July 23 (Bloomberg) -- Treasuries climbed, with five-, 10- and 30-year yields sliding to records, as concern mounted that Greece’s failure to meet bailout targets may worsen the European debt crisis, stoking demand for the safest assets.
The yield on the 10-year note plunged below the old mark set June 1 before the meeting tomorrow of Greece’s troika of international creditors, while the cost of insuring Spain’s debt rose to a record. U.S. government debt extended last week’s rise before reports this week forecast to show growth cooled. The Federal Reserve purchased $4.779 billion of Treasuries today.
“Money is fleeing every place in the world and then coming here,” said Thomas Roth, senior Treasury trader in New York at Mitsubishi UFJ Securities USA Inc. “The path of least resistance is to lower yields. It’s all driven by Europe.”
The benchmark 10-year yield fell two basis points, or 0.02 percentage point, to 1.43 percent at 12:57 p.m. in New York. The 1.75 percent note due in May 2022 rose 7/32, or $2.19 per $1,000 face amount, to 102 28/32. The yield fell to as low as 1.3960 percent, with the five-year rate dropping to 0.5411 percent and the 30-year yield sliding to 2.4752 percent.
The 10-year record compares with an average of 3.76 percent over the past 10 years, according to data compiled by Bloomberg.
Valuation measures show U.S. sovereign securities are at the most costly levels ever. The term premium, a model created by economists at the Fed, surpassed negative 1.01 percent, the all-time most expensive. A negative reading indicates investors are willing to accept yields below what’s considered fair value.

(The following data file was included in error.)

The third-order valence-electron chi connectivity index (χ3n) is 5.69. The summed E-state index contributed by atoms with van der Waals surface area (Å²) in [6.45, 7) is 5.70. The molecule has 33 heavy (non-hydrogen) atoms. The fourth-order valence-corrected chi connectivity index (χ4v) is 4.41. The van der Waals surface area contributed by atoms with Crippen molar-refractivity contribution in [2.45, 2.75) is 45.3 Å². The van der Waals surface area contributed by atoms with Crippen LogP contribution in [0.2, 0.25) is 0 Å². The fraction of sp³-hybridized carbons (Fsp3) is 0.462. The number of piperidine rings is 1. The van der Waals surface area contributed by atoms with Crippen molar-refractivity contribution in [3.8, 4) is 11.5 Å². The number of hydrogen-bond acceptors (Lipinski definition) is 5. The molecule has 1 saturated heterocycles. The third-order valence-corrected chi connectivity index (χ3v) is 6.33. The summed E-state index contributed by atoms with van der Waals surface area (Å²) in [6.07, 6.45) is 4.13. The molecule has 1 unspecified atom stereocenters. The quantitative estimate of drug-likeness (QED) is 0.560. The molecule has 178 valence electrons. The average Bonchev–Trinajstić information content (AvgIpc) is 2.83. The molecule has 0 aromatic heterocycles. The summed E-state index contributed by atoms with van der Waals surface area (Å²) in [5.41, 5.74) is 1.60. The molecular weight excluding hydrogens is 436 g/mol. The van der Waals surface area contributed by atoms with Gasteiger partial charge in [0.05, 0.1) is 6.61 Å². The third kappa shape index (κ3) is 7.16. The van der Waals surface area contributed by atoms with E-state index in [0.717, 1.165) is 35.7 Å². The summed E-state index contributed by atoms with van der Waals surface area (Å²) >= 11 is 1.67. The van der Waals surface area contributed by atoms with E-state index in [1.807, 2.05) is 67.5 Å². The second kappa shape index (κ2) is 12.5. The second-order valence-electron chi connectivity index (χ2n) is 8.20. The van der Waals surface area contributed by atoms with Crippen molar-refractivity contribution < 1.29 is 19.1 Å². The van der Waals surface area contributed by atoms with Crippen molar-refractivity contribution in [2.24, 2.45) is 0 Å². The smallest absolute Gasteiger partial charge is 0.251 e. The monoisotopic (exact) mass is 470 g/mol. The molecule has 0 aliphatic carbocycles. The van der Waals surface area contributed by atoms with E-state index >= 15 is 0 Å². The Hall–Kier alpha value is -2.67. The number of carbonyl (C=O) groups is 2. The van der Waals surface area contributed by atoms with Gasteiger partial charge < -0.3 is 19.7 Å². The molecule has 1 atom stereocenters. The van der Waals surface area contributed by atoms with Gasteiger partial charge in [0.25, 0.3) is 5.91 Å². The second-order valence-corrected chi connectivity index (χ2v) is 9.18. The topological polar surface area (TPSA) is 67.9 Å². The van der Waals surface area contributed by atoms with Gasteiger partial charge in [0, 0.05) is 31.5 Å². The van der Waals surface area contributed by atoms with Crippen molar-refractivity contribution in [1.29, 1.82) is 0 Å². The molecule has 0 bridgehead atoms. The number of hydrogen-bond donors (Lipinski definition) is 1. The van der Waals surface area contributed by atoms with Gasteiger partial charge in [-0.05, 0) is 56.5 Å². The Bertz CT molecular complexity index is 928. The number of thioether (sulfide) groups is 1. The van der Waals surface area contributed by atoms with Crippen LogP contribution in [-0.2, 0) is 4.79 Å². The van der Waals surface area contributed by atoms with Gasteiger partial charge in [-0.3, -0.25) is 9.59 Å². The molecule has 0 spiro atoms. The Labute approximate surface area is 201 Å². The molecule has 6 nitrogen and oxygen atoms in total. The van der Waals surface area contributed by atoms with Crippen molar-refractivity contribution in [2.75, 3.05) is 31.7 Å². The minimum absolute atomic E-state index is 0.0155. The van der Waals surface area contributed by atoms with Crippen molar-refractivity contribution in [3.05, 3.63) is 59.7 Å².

Treasuries returned 1.2 percent this month after a 0.4 percent loss in June, according to Bank of America Merrill Lynch indexes.
“No one in the dealer community thinks yields are attractive,” said Brian Edmonds, head of interest rates in New York at Cantor Fitzgerald LP, one of 21 primary dealers that trade with the Fed. “It’s more of a trade where people are being forced to buy.”
Ten-year U.K., Finnish and Canadian rates fell to the lowest on record, as did German two-year note yields. Japan’s five-year yield slid to the least since 2003.
German bunds advanced after El Pais reported, without citing anyone, that six Spanish regions may ask for aid from the central government, and speculation grew that Greece will miss its bailout targets. German government bonds handed investors a 2.6 percent return this month, according to Bank of America Merrill Lynch indexes.